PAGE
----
University of Cambridge > Talks.cam > Isaac Newton Institute Seminar Series > Tail Risk, Capital Requirements and the Internal Agency Problem in Banks

Tail Risk, Capital Requirements and the Internal Agency Problem in Banks

Add to your list(s) Download to your calendar using vCal

If you have a question about this talk, please contact Mustapha Amrani.

Systemic Risk: Mathematical Modelling and Interdisciplinary Approaches

In this paper I show how to design capital requirements that would prevent the bank from manufacturing tail risk. In the model, the senior bank manager may have incentives to engage in tail risk. Bank shareholders can prevent the manager from taking on tail risk via the optimal incentive compensation contract. To induce shareholders to implement this contract, capital requirements should internalize its costs. Moreover, bank shareholders must be given incentives to comply with minimum capital requirements by raising new equity and expanding bank assets. Making bank shareholders bear the costs of compliance with capital regulation turns out to be crucial for motivating them to care about risk-management quality in their bank.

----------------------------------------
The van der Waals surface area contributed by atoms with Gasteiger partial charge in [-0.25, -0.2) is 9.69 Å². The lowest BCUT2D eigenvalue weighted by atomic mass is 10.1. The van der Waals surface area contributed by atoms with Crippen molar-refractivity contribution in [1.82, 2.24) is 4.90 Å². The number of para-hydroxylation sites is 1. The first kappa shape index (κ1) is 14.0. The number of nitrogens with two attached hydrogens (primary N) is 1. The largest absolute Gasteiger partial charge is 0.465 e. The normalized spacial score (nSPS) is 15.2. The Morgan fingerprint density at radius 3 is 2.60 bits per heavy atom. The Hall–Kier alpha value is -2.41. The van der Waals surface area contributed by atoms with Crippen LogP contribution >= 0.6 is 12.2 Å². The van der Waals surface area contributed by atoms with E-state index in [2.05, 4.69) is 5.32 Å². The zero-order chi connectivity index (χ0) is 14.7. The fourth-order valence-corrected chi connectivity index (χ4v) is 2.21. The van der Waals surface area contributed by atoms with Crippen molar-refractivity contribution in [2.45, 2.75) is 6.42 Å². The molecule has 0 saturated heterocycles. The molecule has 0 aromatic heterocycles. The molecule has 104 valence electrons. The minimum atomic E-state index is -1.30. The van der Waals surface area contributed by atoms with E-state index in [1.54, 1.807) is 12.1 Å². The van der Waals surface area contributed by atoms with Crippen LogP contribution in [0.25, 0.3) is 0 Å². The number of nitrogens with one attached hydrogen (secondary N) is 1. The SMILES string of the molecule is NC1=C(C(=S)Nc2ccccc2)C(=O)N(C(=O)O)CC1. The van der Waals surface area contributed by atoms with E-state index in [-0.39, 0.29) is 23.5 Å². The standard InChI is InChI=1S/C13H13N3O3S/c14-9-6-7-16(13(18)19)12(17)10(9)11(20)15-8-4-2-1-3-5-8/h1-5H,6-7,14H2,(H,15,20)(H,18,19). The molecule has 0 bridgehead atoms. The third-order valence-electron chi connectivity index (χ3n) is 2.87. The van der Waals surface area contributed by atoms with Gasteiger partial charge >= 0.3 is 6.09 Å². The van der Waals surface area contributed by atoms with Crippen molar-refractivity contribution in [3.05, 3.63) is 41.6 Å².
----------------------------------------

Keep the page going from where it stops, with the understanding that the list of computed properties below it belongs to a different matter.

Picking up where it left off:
This talk is part of the Isaac Newton Institute Seminar Series series.

Tell a friend about this talk:

This talk is included in these lists:

Note that ex-directory lists are not shown.

 

© 2006-2020 Talks.cam, University of Cambridge. Contact Us | Help and Documentation | Privacy and Publicity